Yes, the PA Program is accredited. Only the graduate MSPA portion of the 5-Year PA Program undergoes accreditation by the Accreditation Review Commission on Education for the Physician Assistant (ARC-PA). The undergraduate BSHS portion of the PA Program is accredited by the Higher Learning Commission just like all undergraduate programs at Valparaiso University.
Yes it does! As designed, this is a program in which students will come to Valparaiso University as a first semester freshman to complete a five year curriculum and earn both a Bachelor of Science in Health Science and a Master of Science in Physician Assistant Studies.
Students admitted to Valparaiso University will have the opportunity to pursue a Master of Science in Physician Assistant Studies and complete the degree in only five years, provided all progression and retention criteria are met.
Students who submit results of Advanced Placement examinations are eligible to receive credit for the undergraduate BSHS degree in accordance with the table published in the General Catalog, “Advanced Placement Program” section with the exception of general chemistry. If general chemistry credit were awarded, the typical amount of time between high school chemistry and undergraduate organic chemistry would be five years and that would place students at risk of performing poorly. No Advanced Placement credit is given toward the graduate MSPA degree.
Yes. Only undergraduate students will be eligible for transfer into the BSHS portion of the 5-Year PA Program. No transfer students are accepted into the graduate MSPA portion of the program. See further details under the Program Admission section.
Students will be admitted as an undergraduate Health Science major. However, the actual PA specific program doesn’t begin until the professional/graduate phase during the last two years.
Yes, financial aid is available for those who qualify. The 5-Year PA Program includes a slightly different package than most other programs. Please contact Student Financial Services directly at 219.464.5015 or at firstname.lastname@example.org for additional and specific information.
Physician assistants treat millions of people in a variety of health care settings–from offices, clinics, and hospitals to nursing homes, long-term care facilities, and military health centers. Physician assistants work in all areas of medicine, including primary care and family medicine, emergency medicine, pediatrics, and psychiatry.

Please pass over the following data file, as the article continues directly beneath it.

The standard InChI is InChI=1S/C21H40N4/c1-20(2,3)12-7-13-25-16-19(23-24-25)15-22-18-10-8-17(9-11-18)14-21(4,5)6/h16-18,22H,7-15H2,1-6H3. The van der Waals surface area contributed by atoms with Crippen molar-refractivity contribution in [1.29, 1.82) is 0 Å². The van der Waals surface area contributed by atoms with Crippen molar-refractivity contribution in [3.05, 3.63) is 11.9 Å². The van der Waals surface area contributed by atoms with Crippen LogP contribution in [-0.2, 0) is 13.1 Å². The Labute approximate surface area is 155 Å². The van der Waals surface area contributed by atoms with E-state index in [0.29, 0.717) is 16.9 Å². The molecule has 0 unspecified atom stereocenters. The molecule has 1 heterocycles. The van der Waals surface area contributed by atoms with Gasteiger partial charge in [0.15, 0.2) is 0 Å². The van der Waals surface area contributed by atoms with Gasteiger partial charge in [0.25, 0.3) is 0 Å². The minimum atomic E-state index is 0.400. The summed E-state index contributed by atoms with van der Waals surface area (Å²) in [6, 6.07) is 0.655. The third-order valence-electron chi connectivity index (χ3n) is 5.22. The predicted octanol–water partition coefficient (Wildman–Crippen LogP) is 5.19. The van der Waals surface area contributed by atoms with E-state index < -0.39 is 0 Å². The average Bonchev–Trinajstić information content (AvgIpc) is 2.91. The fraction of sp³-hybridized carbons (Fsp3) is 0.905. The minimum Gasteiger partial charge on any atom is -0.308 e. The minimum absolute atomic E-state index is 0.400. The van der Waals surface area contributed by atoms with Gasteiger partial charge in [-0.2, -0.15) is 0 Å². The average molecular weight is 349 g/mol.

All admitted students must have successfully completed four years of lab science: biology, chemistry, anatomy/physiology, and physics are recommended. In addition, students must have taken enough math to place into or higher than MATH 114, which is pre-calculus.
No. Upon successful completion of the pre-professional/undergraduate phase of the program, students will earn a Bachelor of Science in Health Science (BSHS)–at the end of year three. The Master of Science in Physician Assistant Studies (MSPA) is earned after successful completion of the graduate phase–at the end of year five.
Yes. The undergraduate portion is year-round for three years, including three summers. Required summer courses consist of elective courses and field experiences, both of which can be completed in the student’s home town.
The PA Program is completed only as a full-time, cohort program. Regularly scheduled classes occur only during daytime hours. The graduate phase begins in the fall, and students graduate two years later in August after successful completion of all academic requirements.
Professional training as a physician assistant is a major undertaking, and every student is expected to make studies their first priority. Because of the rigor of both the didactic and clinical education phases of the MSPA Program, students are discouraged from seeking employment.
Students in the MSPA program at Valparaiso University complete their clinical rotations in a variety of settings, including in-patient facilities, out-patient facilities, long-term care, and office settings. Rotations may occur at large teaching institutions or small, rural facilities under the supervision of experienced clinicians. Many clinical sites are located throughout northwest Indiana while others may be located in the Chicago and South Bend areas. Students complete a total of nine rotations (each of which are five weeks in duration). Required specialties include emergency medicine, family practice, internal medicine, obstetrics/gynecology, surgery, pediatrics, and psychiatry/behavioral medicine. Students select two elective rotations in order to gain additional experience in a specialty of interest. Some examples of elective rotations include cardiovascular surgery, orthopedics, dermatology, and research.
No, finding and assigning clinical experiences is the responsibility of the program; prospective or enrolled students must not be required to provide or solicit clinical sites or preceptors.
The PANCE is a national certification exam that is recognized by all 50 states. Upon graduation and passage of the PANCE, you would be eligible to apply for a license to practice in any of the 50 states. There are no separate state licensure exams for PAs. More information may be found on the AAPA’s Career Central page at: https://www.aapa.org/career-central/
The only prerequisite for advancing to the professional MSPA phase of the program is to complete the BSHS degree. We do not require the GRE. You can find those details on the MSPA Admittance Pathways page of the PA Program website. The progression criteria for the BSHS degree may be found in the General Catalog.